HYGIENIC REQUIREMENTS FOR PLACES IN THE FENCING
Indoor facilities for fencing should primarily have sufficient floor space, cubic capacity, good ventilation and lighting. When calculating the cubic capacity, it is necessary to take into account that the pulmonary ventilation of fighters during an individual lesson and free-style fighting increases to 14.5 – 23.0 liters per minute, and the recovery period lasts for trained fencers for about 10 minutes. In Jovičkop, pulmonary ventilation remains elevated for longer. Oxygen absorption, depending on the intensity of the lesson, increases to 480.0–856.0 cm³ in 1 min. Therefore, the cubic capacity of the room per student should be considered not less than 30 m³. Ventilation devices must provide a 3-fold change in air flow, i.e. 80 – 90 m³ of air per person per hour.
Daylighting of the fencing hall should be provided by the ratio of the light surface (window surface) to the floor surface not less than 1: 5 (for competitions this ratio is increased to 1: 4). It is highly desirable that the fencing hall has windows located on two opposite walls, corresponding to the longitudinal size of the hall. The walls of the hall should be painted in bright colors.
Artificial lighting is required in the amount of 80-100 suites. Lighting should be uniform, not have a blinding effect and not cause glare from the weapon. Light sources must be equipped with frosted glass caps and placed in such a way as to avoid blindness of fighters.
The battlefield (fencing path) is located along the hall, departing from each wall for at least 4 m. This free space is necessary to protect injuries from passing by the practitioners and for refereeing. Gymnastic apparatus, stuffed animals and other equipment should not be in these spaces. If there are several fencing tracks, they are placed one from another at a distance of at least 2.5–3 m. Seats for spectators are located no closer than 6 m from the edge of the field.
Fencing doromska should be made of a material that reduces the risk of falling during possible slipping and softens heel blows during lunges. The best should be considered rubber (not corrugated) and linoleum tracks. Strengthening the tracks to the floor should be durable, eliminating the possibility of their displacement during training. Tracks made up of several parts can only be allowed with an extremely careful fit of one segment to another. Fencing halls must be equipped with rosin to reduce slipping of legs.
Conducting classes without tracks can be allowed on a well-fitted floor from a deck forest or boards, if students have shoes with thick rubber or elk padded shoes and soft linings under the heels of both legs.
Still-reinforced stuffed animals should also have sections of the floor covered with a track measuring 3-4 m in length and 70-100 cm in width.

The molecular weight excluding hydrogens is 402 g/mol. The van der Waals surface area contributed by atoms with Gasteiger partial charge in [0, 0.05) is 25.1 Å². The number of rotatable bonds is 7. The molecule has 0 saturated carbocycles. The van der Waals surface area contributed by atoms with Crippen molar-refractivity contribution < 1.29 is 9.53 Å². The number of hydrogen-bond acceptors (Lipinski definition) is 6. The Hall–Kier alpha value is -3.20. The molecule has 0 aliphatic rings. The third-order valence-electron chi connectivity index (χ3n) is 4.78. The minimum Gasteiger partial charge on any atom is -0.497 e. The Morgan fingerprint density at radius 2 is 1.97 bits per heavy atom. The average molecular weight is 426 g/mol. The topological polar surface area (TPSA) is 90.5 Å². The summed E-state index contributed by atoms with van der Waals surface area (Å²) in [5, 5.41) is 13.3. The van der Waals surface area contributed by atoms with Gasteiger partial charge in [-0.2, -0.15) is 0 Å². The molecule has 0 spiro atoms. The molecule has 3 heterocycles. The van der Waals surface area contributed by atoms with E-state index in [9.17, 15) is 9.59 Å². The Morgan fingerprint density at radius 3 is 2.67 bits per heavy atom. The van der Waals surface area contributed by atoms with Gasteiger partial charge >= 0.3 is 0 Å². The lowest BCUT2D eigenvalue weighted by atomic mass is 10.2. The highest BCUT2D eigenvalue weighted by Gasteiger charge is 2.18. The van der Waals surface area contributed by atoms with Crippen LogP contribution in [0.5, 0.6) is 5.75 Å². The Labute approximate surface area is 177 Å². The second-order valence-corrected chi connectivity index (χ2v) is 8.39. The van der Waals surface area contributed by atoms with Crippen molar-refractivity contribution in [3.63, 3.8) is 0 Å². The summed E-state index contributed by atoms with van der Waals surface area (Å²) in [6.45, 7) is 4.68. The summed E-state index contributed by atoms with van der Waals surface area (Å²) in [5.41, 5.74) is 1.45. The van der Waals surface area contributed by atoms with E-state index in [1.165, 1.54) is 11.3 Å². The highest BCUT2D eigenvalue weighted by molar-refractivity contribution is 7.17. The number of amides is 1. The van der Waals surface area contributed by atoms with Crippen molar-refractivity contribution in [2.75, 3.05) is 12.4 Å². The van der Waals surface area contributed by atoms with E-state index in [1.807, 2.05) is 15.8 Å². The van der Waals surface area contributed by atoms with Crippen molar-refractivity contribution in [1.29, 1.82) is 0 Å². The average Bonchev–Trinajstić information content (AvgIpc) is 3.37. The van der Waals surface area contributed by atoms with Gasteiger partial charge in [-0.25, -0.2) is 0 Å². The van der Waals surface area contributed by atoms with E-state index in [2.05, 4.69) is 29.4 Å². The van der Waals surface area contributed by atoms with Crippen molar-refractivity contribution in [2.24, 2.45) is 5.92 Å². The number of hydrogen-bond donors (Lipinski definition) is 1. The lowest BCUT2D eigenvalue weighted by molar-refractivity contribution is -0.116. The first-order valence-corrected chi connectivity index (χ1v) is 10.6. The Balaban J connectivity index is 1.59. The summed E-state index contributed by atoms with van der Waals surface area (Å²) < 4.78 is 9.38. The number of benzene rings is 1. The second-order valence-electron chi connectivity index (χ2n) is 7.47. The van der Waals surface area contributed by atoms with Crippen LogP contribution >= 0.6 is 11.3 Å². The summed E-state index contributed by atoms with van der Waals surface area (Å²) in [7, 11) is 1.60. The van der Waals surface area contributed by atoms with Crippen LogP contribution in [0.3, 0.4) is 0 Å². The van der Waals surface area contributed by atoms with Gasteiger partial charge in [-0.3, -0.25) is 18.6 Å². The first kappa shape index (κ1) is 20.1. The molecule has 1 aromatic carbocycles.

When practicing hand-to-hand combat indoors, the hygiene requirements for cubic capacity, lighting and ventilation can be slightly reduced. If there is parquet floor paths are required. On the sub floor and on the deck deck floor, classes are allowed in shoes with rubber soles, which reduce the risk of slipping. The requirements for the distance between the battlefield and the audience, the battlefield and the walls gave and between the individual fencing tracks should be carefully met, given the presence in the hands of the practicing combat weapon with a sharpened bayonet.
The air temperature in the halls, taking into account the peculiarity of the costume of those involved, should be 12-14 ° Celsius with a relative humidity of 40-50%.
Regular cleaning is required with wet sweeping.
Outdoor fencing is best done on specially equipped sites. The best in terms of size and nature of the ground should be considered volleyball courts. It is highly desirable to have a wooden platform made of very well-fitted boards that are larger than the battlefield by 0.5 m wide and 1-1.5 m long on each side (for dimensions, see page 61, chapter 5 “A ”, Fig. 35). A track is reinforced on top of the platform, just like in the fencing hall. Allowed, in the presence of good, tightly packed soil, the placement of the track and directly on the ground. In this case, it is necessary to ensure its thorough strengthening, eliminating the possibility of wrinkling or displacement of the track during the battle.
In order to conduct hand-to-hand combat training in the open air, in the initial training period, the most expensive is the usual, well-compacted dirt ground, slightly overgrown with grass. Its size should be such that it would be desirable to transfer the stuffed animals to different parts of the site; otherwise, in the location of the stuffed animals, depressions in the soil and its loosening very quickly can form, which can cause sports injuries.